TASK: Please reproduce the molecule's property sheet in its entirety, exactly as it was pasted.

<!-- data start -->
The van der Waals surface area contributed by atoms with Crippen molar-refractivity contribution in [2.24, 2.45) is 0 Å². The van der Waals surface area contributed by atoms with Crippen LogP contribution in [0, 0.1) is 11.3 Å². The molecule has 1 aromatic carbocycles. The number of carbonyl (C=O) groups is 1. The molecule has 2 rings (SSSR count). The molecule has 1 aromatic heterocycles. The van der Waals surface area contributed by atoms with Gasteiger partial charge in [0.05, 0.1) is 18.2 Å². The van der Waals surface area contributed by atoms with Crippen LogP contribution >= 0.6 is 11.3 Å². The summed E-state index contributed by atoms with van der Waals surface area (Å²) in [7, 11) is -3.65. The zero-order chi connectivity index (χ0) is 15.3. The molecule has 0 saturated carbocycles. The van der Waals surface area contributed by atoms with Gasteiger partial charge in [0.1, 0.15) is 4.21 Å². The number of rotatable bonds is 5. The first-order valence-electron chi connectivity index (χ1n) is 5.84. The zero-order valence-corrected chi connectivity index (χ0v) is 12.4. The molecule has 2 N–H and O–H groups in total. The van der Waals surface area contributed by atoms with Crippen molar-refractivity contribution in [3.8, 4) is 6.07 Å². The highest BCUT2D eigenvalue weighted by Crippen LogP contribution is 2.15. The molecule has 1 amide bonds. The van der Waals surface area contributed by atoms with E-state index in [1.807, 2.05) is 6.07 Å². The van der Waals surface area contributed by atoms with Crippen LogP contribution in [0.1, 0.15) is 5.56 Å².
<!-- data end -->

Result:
The van der Waals surface area contributed by atoms with Crippen molar-refractivity contribution in [2.24, 2.45) is 0 Å². The van der Waals surface area contributed by atoms with Crippen LogP contribution in [0, 0.1) is 11.3 Å². The molecule has 1 aromatic carbocycles. The number of carbonyl (C=O) groups is 1. The molecule has 2 rings (SSSR count). The molecule has 1 aromatic heterocycles. The van der Waals surface area contributed by atoms with Gasteiger partial charge in [0.05, 0.1) is 18.2 Å². The van der Waals surface area contributed by atoms with Crippen LogP contribution >= 0.6 is 11.3 Å². The summed E-state index contributed by atoms with van der Waals surface area (Å²) in [7, 11) is -3.65. The zero-order chi connectivity index (χ0) is 15.3. The molecule has 0 saturated carbocycles. The van der Waals surface area contributed by atoms with Gasteiger partial charge in [0.1, 0.15) is 4.21 Å². The number of rotatable bonds is 5. The first-order valence-electron chi connectivity index (χ1n) is 5.84. The zero-order valence-corrected chi connectivity index (χ0v) is 12.4. The molecule has 2 N–H and O–H groups in total. The van der Waals surface area contributed by atoms with Crippen molar-refractivity contribution in [3.8, 4) is 6.07 Å². The highest BCUT2D eigenvalue weighted by Crippen LogP contribution is 2.15. The molecule has 1 amide bonds. The van der Waals surface area contributed by atoms with E-state index in [1.807, 2.05) is 6.07 Å². The van der Waals surface area contributed by atoms with Crippen LogP contribution in [0.1, 0.15) is 5.56 Å².